I don’t really like giving him props, but New Age author Deepak Chopra is making waves with the announcement that he has signed to write a memoir with Amazon Publishing.

His publisher, Crown, issued a statement reassuring everyone (read: Crown) that Chopra is still in the stable. How comical; an author is riding across the frontier of new publishing, and the establishment back east is nervous. And still uppity.

There is much news lately about Amazon’s python-like squeeze on the publishing world. The Seattle-based company – offering “Earth’s Biggest Selection” – is changing the way authors and publishers interact with the buying public. Amazon doesn’t have any of those high-maintenance brick-and-mortar stores to worry over, and while the company seems like a greedy, corporate titan (Occupy Amazon? Not likely), it is also bringing new-found freedom for writers.

First of all, I love the marketing copy on the Amazon Publishing website: “From international bestsellers, debut fiction and new business classics, to sigh-worthy romances, high-velocity thrillers and stunning sci-fi, Amazon Publishing helps connect readers with outstanding new books.”

“Sigh-worthy romances.” Well, I like it.

The truth is, Amazon’s success, and push into traditional publishing channels, is still a work-in-progress. In other words, there are legitimate reasons for publishers to be worried, but Amazon hasn’t cornered the market yet, either.

According to a fascinating story by Laura Hazard Owen, Amazon has advantages, sure, but also boundaries. The company’s e-book business is surely the wave of the future, but print books still are 80 percent of the market. Also, rival Barnes & Noble will not carry Amazon Publishing’s modest selection of print books, because the famous chain can’t obtain digital rights (for the Nook).

And Amazon’s dip into the print publishing business is cautious, as it should be. However – sales numbers are tough to pull out of Amazon, too – “The Hangman’s Daughter” has sold more than 25,000 copies (although most of that seems to have come from the distribution channels of Houghton Mifflin Harcourt, which secured its own edition). Seth Godin’s “Poke the Box” has sold 23,000. Interestingly, Godin points to a real boost in his book sales … his blog, which has 50,000 subscribers. It’s still all about marketing, kids.

Amazon Publishing also makes available, via email, submission guidelines for aspiring authors. They are fairly typical, except one who inquires is “warned” that with the volume of queries, Amazon editors cannot respond to each one. This is standard for every publisher, but just imagine the volume of submissions Amazon might receive. It’s mind-boggling.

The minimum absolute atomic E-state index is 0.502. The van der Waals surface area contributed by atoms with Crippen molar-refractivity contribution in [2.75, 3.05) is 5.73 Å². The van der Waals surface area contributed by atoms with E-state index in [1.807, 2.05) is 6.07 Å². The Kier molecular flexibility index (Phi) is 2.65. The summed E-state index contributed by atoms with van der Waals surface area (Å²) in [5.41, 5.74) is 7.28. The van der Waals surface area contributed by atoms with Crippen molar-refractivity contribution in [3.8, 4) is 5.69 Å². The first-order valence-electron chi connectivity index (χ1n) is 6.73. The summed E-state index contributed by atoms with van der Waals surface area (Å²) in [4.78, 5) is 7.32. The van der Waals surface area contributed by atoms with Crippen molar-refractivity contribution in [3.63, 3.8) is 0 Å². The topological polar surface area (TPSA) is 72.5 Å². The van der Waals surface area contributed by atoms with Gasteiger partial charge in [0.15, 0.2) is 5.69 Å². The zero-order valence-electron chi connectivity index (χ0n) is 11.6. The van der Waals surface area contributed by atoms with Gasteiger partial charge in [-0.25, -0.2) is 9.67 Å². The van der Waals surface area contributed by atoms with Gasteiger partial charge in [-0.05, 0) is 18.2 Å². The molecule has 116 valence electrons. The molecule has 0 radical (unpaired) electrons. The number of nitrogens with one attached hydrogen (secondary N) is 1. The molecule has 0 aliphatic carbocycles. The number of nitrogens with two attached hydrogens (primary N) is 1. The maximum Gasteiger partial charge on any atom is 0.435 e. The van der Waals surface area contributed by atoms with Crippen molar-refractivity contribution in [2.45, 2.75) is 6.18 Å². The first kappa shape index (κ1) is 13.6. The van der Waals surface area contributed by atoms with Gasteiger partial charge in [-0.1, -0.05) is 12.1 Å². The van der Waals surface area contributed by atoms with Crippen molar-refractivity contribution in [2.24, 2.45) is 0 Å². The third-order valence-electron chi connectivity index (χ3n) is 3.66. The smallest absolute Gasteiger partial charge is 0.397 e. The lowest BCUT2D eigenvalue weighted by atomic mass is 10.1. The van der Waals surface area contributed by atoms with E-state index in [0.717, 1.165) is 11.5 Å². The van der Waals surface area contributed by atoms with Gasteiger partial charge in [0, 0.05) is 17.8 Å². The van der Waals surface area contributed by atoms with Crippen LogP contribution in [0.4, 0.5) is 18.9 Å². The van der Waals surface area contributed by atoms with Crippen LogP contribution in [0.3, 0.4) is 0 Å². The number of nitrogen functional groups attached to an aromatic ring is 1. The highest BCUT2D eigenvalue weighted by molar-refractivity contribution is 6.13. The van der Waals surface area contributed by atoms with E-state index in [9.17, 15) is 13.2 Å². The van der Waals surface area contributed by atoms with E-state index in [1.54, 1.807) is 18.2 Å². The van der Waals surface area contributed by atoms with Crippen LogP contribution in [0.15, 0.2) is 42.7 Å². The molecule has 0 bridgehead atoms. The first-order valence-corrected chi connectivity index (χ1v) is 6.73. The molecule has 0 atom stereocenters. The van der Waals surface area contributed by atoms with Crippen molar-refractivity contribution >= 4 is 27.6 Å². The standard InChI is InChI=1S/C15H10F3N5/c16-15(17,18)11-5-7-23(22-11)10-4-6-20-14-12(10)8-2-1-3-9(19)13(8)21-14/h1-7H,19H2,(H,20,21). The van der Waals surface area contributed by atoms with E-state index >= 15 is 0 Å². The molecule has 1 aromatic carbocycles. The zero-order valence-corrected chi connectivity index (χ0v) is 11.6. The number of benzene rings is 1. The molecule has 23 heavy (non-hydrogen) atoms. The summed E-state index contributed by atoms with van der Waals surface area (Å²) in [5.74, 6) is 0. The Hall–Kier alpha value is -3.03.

Interestingly, of the six imprints launched so far, there appear to be few opportunities for new non-fiction. Encore does seek to acquire “previously self-published and out of print books,” but the rest is primarily fiction. One would expect that as Amazon advances with this publishing experiment, an imprint or two will feature non-fiction.

Navigating this winding, lengthy stream of new opportunities in book publishing requires one to think through several realities. For example, an excellent piece (“Uncovering Amazon Publishing”) by David Streitfeld in the New York Times also references Owen’s investigation into Amazon Publishing, but with a twist:

“Ms. Owen concludes that ‘Amazon Publishing hasn’t killed print yet.’ But is anyone saying it has?” Streitfeld asks. “The real question is whether it will reshape publishing by dissolving old rules and creating new expectations, the way it has reconfigured bookselling. Will a physical edition become the reward for a successful electronic publication? Will authors enlarge their share of e-book revenues at the expense of traditional publishers? Will independent bookstores carry Amazon books? How will readers on Amazon itself discover these new titles? What sort of cottage industries will grow up to help writers promote their books online?”

Good questions, all, and they bring a bit of balance into the equation. Yes, traditional publishers who have A-list authors (Chopra) get nervous about Amazon, but it’s doubtful the online giant will kill everything for everyone else. It’s just that Amazon has made publishing fun again, in my view.

So if authors like Deepak Chopra strike out into uncharted territory, well, that’s good for the author. As Crown assured everyone that Chopra “publishes the majority of his books with Crown’s Harmony Books imprint,” the company also announced the launch of Deepak Chopra Books, which of course gives the author a bit more prestige, influence and reach.

All this means, of course, that as Amazon continues to scare the living daylights out of many booksellers, including now-rival publishers, it is the writer who benefits.
To that I say, good show!

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